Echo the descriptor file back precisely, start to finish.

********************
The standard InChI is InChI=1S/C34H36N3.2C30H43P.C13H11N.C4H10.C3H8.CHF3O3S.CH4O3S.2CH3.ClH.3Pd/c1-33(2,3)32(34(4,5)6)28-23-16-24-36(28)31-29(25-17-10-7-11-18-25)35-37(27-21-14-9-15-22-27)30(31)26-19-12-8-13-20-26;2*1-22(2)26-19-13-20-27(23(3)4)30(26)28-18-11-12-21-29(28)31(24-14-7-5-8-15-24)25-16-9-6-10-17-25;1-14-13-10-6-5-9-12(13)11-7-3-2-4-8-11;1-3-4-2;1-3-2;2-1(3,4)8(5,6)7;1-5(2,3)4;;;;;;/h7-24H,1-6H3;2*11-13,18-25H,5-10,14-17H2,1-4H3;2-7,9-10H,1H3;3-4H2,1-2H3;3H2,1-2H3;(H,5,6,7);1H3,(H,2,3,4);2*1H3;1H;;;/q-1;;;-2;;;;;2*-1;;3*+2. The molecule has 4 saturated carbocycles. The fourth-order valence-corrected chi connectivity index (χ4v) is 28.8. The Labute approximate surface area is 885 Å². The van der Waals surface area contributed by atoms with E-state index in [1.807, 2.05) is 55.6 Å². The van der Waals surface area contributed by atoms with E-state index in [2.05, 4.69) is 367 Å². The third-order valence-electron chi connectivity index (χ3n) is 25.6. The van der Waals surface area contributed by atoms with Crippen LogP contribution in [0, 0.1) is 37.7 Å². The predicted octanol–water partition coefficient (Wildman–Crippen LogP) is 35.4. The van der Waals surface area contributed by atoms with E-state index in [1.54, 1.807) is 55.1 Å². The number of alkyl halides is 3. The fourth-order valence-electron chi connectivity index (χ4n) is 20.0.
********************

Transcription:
The standard InChI is InChI=1S/C34H36N3.2C30H43P.C13H11N.C4H10.C3H8.CHF3O3S.CH4O3S.2CH3.ClH.3Pd/c1-33(2,3)32(34(4,5)6)28-23-16-24-36(28)31-29(25-17-10-7-11-18-25)35-37(27-21-14-9-15-22-27)30(31)26-19-12-8-13-20-26;2*1-22(2)26-19-13-20-27(23(3)4)30(26)28-18-11-12-21-29(28)31(24-14-7-5-8-15-24)25-16-9-6-10-17-25;1-14-13-10-6-5-9-12(13)11-7-3-2-4-8-11;1-3-4-2;1-3-2;2-1(3,4)8(5,6)7;1-5(2,3)4;;;;;;/h7-24H,1-6H3;2*11-13,18-25H,5-10,14-17H2,1-4H3;2-7,9-10H,1H3;3-4H2,1-2H3;3H2,1-2H3;(H,5,6,7);1H3,(H,2,3,4);2*1H3;1H;;;/q-1;;;-2;;;;;2*-1;;3*+2. The molecule has 4 saturated carbocycles. The fourth-order valence-corrected chi connectivity index (χ4v) is 28.8. The Labute approximate surface area is 885 Å². The van der Waals surface area contributed by atoms with E-state index in [1.807, 2.05) is 55.6 Å². The van der Waals surface area contributed by atoms with E-state index in [2.05, 4.69) is 367 Å². The third-order valence-electron chi connectivity index (χ3n) is 25.6. The van der Waals surface area contributed by atoms with Crippen LogP contribution in [0, 0.1) is 37.7 Å². The predicted octanol–water partition coefficient (Wildman–Crippen LogP) is 35.4. The van der Waals surface area contributed by atoms with E-state index in [1.54, 1.807) is 55.1 Å². The number of alkyl halides is 3. The fourth-order valence-electron chi connectivity index (χ4n) is 20.0.